News

Class: Meeting from 1:00-2:15 pm on Monday and Wednesday, in Bass 305. 

Discussion section: Monday 2:15-3:15pm (Bass 405); Monday 4:00-5:00pm (Bass 405 or Bass 205). 

Course Description

Bioinformatics encompasses the analysis of gene sequences, macromolecular structures, and functional genomics data on a large scale. It represents a major practical application for modern techniques in data mining and simulation. Specific topics to be covered include sequence alignment, large-scale processing, next-generation sequencing data, comparative genomics, phylogenetics, biological database design, geometric analysis of protein structure, molecular-dynamics simulation, biological networks, normalization of microarray data, mining of functional genomics data sets, and machine learning approaches for data integration.

Different headings for this class (4 variants)

CB&B752/CPSC752 - grad. w/ programming
This graduate-level version of the course consists of lectures, programming assignments, and a final programming project.

MB&B452/MCDB452 - undergrad. 
This undergraduate version of the course consists of lectures, written problem sets, and a final (semi-computational section and a literature survey) project. 

MB&B752/MCDB752 - grad. w/o programming 
This graduate-level version of the course consists of lectures, written problem sets, and a final (semi-computational section and a literature survey) project. Unlike CBB752, there is no programming required. 

MB&B 753a3/MB&B 754a4 - Modules
For graduate students the course can be broken up into two "modules" (each counting 0.5 credit towards MB&B course requirement):
753 - Bioinformatics: Practical Application of Data Mining (1st half of term)
754 - Bioinformatics: Practical Application of Simulation (2nd half of term)
Each module consists of lectures, written problem sets, and a final, graduate level written project that is half the length of the full course's final project.

Auditing
This is allowed but we'd prefer if you would register for the class. 

Prerequisites

The course is keyed towards CBB graduate students as well as advanced MB&B undergraduates and graduate students wishing to learn about types of large-scale quantitative analyses that whole-genome sequencing will make possible. It would also be suitable for students from other fields such as computer science or physics wanting to learn about an important new biological application for computation.

Students should have:
(1) A basic knowledge of biochemistry and molecular biology. 
(2) A knowledge of basic quantitative concepts, such as single variable calculus, basic probability and statistics, and basic programming skills.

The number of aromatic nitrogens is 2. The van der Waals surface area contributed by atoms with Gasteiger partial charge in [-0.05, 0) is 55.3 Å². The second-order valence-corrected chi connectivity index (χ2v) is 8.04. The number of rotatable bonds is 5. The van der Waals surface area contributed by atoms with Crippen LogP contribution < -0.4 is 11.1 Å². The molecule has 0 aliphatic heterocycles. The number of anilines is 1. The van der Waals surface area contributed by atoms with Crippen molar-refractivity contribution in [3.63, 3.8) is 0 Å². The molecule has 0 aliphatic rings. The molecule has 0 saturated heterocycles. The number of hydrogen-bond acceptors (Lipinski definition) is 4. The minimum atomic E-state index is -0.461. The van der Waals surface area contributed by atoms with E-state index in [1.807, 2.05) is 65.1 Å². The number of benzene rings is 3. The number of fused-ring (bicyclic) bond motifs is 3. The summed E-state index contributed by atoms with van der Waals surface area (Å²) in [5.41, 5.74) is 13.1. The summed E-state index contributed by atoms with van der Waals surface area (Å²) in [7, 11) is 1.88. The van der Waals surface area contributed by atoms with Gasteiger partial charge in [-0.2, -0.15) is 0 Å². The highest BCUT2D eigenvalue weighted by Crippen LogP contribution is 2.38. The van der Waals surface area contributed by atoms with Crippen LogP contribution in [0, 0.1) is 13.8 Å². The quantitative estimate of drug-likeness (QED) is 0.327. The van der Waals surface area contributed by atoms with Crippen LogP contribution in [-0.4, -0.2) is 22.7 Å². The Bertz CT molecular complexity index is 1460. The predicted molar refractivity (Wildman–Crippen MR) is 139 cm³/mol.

These can be fulfilled by: MBB 200 and Mathematics 115 or permission of the instructor.

We realize that students with diverse backgrounds will be taking the course and will be willing to recommend supplementary reading and/or MOOCs to help with the background to specific topics. 

Class Requirements
Discussion Section / Readings

Papers will be assigned throughout the course. These papers will be presented and discussed in weekly 60-minute sections with the TFs. A brief summary (a half-page per article) should be submitted at the beginning of the discussion session.

Bioinformatics quizzes

There will be four short quizzes (25 minutes) in class comprising SIMPLE questions that you should be able to answer from the lectures plus the main readings.

Answer keys to Quizzes 1-4 in the fall of 2012 can be found here

Programming Assignments (CBB and CS) and Programming issues

There will be several short programming assignments required for CBB and CS students taking this course. Acceptable languages and submission requirements will be discussed prior to the first assignment. These assignments are NOT required for students not taking the CBB or CS sections of the course.

These are the programming languages that we permit in the programming assignments and final project: Perl, Python, C, C++, MATLAB and R. If you really feel more comfortable with other languages, please email the TFs to discuss. Also, packages such as BioPerl and BioPython are not allowed in the assignments and final project. If in doubt, please consult the TFs.

We recommend the use of PERL for most of the programming. A useful resource is the following book: Programming Perl, 3rd Edition in the O' Reilly series, by Larry Wall, Tom Christiansen, Jon Orwan. The Yale Library has also older editions, which would work too. We would also recommend the following online resources: http://www.perlmonks.org and http://stackoverflow.com/. Otherwise, Google is your best friend.


Pages from previous years

2015 is the 18th time Bioinformatics has been taught at Yale. Pages for the 17 previous iterations of the class are available. Look at how things evolve!  2014 spring, 2013 fall, 2012 spring, 2011 spring, 2010, 2009 and earlier (12 years of classes, staring in '98). (Note the pre-2010 course was Genomics & Bioinformatics; after 2010, the course contains all of the "Bioinformatics" of previous years and then more (!) with less "Genomics".)


Assignments
  • Practice Quiz 3 Hi Everyone,Here is a practice quiz 3 from Prof O'Hern.  The quiz will be administered in the last ~30 min of class on Wednesday.  Happy studying!Michael
    Posted Apr 21, 2015, 6:35 AM by Michael Schoenberg
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Homework
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